The relationship between fathers and sons is quite dynamic. Having grown up with three brothers and raised two boys, I have witnessed the role fathers play in their sons’ lives. Dads want to dwell on self-reliance and independence, while Moms stress finding happiness. Sons strive for approval, and often compete for attention by following in their father's footsteps or taking a whole different career path. Our two sons could not be any more different in their search for happiness, independence and their Dad's attention.
Scott and I spend a lot of time with our oldest son Andrew, who is a teacher and varsity basketball coach at Novato High School. In some ways, Andrew is fulfilling his father's dream of a coaching career that never quite got off the ground. Scott majored in education and was going to be a high school coach. Unfortunately, a coaching job wasn't available when he graduated and he took a job running nonprofit trade associations. Later, Scott did get the opportunity to coach our youngest son Christopher's grade school basketball team. By the time Andrew was in high school, he was coaching his own group of 5th graders and high school varsity. Scott is Novato's Director of Basketball Operations, which includes attending all the games, acting as the official scorekeeper, scouting the opposing teams and raising funds for the program. Andrew admits that his Dad is why he chose to be a coach. In a recent article that appeared in the Marin Independent Journal about them as a father and son coaching duo, Andrew is quoted as saying, "My father coached a sixth grade basketball team—he always wanted to coach basketball and I always wanted to be like him. Now that I'm coaching varsity basketball, he wants to be me."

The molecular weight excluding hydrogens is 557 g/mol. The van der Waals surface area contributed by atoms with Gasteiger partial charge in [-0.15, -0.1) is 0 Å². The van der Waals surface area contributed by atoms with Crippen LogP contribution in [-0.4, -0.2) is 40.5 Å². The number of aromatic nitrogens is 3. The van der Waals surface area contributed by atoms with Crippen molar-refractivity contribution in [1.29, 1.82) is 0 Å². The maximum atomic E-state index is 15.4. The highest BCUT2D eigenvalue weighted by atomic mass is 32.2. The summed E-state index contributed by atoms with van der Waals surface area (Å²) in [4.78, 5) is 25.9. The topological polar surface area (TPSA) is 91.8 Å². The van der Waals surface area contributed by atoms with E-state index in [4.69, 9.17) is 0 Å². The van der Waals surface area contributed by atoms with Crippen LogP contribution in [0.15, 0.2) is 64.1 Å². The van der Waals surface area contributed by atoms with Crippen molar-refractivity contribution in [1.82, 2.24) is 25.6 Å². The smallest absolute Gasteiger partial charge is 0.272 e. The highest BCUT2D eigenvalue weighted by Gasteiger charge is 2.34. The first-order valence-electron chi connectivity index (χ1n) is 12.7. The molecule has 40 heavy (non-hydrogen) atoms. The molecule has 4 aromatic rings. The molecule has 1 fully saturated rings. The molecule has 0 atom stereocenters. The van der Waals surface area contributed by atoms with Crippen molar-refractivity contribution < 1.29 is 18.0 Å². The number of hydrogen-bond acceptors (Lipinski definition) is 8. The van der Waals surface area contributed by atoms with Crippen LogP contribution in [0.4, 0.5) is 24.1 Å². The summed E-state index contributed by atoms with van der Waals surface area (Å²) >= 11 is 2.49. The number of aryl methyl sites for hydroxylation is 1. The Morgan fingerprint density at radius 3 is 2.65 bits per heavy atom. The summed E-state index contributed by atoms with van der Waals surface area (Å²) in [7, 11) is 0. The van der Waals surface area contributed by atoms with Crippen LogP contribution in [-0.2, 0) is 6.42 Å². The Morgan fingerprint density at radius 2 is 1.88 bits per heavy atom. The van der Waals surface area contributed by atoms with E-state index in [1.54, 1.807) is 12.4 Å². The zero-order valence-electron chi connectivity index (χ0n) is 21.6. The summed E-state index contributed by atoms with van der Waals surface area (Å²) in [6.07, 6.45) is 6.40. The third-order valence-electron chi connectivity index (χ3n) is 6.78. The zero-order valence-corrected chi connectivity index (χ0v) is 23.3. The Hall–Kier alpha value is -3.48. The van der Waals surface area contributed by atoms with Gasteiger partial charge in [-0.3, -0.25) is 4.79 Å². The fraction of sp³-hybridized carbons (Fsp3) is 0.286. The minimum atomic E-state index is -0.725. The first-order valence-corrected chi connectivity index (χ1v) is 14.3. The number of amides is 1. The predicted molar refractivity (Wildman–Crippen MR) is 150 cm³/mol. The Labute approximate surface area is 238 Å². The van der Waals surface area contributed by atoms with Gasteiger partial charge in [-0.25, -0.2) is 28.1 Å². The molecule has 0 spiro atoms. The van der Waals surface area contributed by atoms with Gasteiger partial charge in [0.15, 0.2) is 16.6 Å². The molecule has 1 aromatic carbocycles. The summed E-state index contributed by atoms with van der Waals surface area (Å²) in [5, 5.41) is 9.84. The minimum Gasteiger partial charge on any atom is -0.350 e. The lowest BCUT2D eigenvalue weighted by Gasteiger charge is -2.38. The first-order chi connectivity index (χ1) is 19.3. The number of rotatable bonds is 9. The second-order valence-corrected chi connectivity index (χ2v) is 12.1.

Our younger son, Christopher, has chosen a career in the hospitality industry. His passion was acting, appearing locally in Benicia Old Town Theatre productions, and he attended acting school at the American Conservatory Theatre. In order to survive between nonpaying performances, he took a job at Mabel's Restaurant as a server. From the mid 1980s to its closure in 1996, Mabel's was THE restaurant in Benicia, attracting diners from all over Northern California, and spotlighted on Bay Area Back Roads as a favorite destination of its host. The tiny diner, complete with a soda fountain bar and swivel stools, always had a line out the door at its First Street location.
Christopher learned much from the owners about what it takes to run a restaurant. In his early twenties he decided to conquer the East Coast, moving to Boston and Cape Cod, working in restaurants and hotels between stage plays and musicals. He landed in Chicago at the Monaco Hotel, a Kimpton hotel group property. Christopher was promoted from server to banquet/meeting manager, and his first client turned out to be his dad, who was planning a meeting in Chicago. He moved back to San Francisco with Kimpton, where he had an impressive series of promotions, most recently, San Francisco Director of Operations of Restaurants. One of his properties is Dirty Habit, which is an inventive dining and drinking hideaway on the fifth floor of the Hotel Palomar. Its 50 shades of grey walls and use of metal give it a refined, industrial feel. The covered outdoor patio has comfortable sofas surrounding a fire pit and water fountains. Christopher's latest success is the recently opened BDK, named after founder Bill Drennon Kimpton. He oversaw the project from top to bottom, converting what used to be the oyster bar and entry to the Monaco's Grand Café into a hip restaurant and bar. Christopher invited his Dad and me to the pre-opening tasting for family and friends. This was obviously a big night and an opportunity to impress his parents. Christopher worked the room, orchestrating every detail. He has definitely found his stage in which to perform, and like his brother, has become independent and successful. Their dad could not be more proud.
Photo above right: BDK Restaurant, courtesy Kimpton Hotels